Delectable Baskets: Quilt Finish

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Delectable Baskets • Quilt #220
Approximately 70″ wide by 90″ high

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Delectable Baskets gets its name because each basket is filled with food — well — food fabrics. I’d been collecting for over twenty years, so I had a few to choose from.  In February 2018 I was Queen Bee for the Gridsters, and put up a post about making basket blocks, deciding that I wanted to use my collection of fabrics with food motifs.  I sent each of my beemates a couple of squares. (There is a free basket tutorial on that post, if you are interested in making some baskets.)

Baskets of Food quilt top

Not only did my Gridster Beemates send me blocks, but a few other long-time friends sent them also; I had so many blocks that my quilt grew and grew, and then it was overflowing, a lovely dilemma to have.  So I pruned it a bit, as I was aiming for twin-size, and still have enough baskets for an upcoming wall-hanging.

Cathy of CJ Designs did an expanded Baptist Fan on it, leaving it nice and soft, which is a good thing, as I intend it for use in the guest bedroom, which is currently the quilting-and-thread-storage bedroom.  I promise that maybe I can share.

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The back, using some Phillip Jacobs (on the right) and some Marimekko (from Crate and Barrel’s outlet sale some years ago).  The signature blocks (the white Xs) are pieced into the Phillip Jacobs, or at least I think that’s who designed that fabric.  At any rate, the print is a lovely-as-can-be radishes.Food Basket Quilt_5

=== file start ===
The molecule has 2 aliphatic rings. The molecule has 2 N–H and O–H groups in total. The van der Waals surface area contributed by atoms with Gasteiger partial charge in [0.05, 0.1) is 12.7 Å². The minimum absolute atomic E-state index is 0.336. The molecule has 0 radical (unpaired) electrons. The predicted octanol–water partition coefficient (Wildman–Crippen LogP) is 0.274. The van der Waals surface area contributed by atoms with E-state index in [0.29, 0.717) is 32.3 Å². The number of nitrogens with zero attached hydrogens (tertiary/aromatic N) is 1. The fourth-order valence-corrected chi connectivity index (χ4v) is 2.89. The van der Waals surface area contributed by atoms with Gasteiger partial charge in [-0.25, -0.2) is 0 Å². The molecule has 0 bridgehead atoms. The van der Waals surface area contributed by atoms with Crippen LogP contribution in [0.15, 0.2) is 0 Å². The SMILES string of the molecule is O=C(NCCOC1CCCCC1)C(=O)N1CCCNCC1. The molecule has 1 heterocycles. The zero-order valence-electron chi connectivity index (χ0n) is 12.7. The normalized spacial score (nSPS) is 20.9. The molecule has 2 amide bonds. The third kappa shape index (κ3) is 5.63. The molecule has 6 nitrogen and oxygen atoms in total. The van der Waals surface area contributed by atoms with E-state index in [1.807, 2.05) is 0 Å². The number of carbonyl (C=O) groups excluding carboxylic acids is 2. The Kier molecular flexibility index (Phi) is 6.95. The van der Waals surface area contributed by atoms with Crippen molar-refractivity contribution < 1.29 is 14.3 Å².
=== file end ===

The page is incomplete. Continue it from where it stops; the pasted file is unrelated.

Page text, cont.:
Thank you to everyone who sent me blocks.  Delectable Baskets has been on my radar for  a couple of decades or more, beginning with visits to Fabric Patch quilt shop, the vendor mall in the early years of Road to California, a couple of Southern California Shop Hops, and an occasional trip to Utah.  There were no mail-order shops then, as there was no internet then.  We bought fabric from JoAnns which it wasn’t then (maybe Cloth World?).  I accrued fabrics a yard at a time, a piece at a time, a slow compilation.

This quilt was finished in an era where everything is on hyperdrive.  The internet runs, assists and invades our lives, helping and hindering us in our quilting.  Sometimes we are in a quilt bubble, making the same quilt (see my Flag Quilt from last post), using the same colors, same fabric lines.  Other times it brings us news of friends in Australia, in Japan, Canada, Germany and certainly from around the United States, and allows us to meet and be friends with people all over the world.

Our gathering of Gridsters would not be possible without the internet, and all members, past or present, contribute to my life is a positive and beneficial way.

I am happy to know you all, Gridster Bee member or not.  Thank you for enriching my life, making it a veritable feast.  I dedicate Delectable Baskets to you.

Final Finishes for 2015

Thank you for all your kind comments on IG and on the last post.  A lot of this post was mostly written before the San Bernardino tragedy, so it may seem lighthearted. But it still is Christmas and I still delight in making, in fact it is a great leveler in crazy times.  Enjoy the quilting.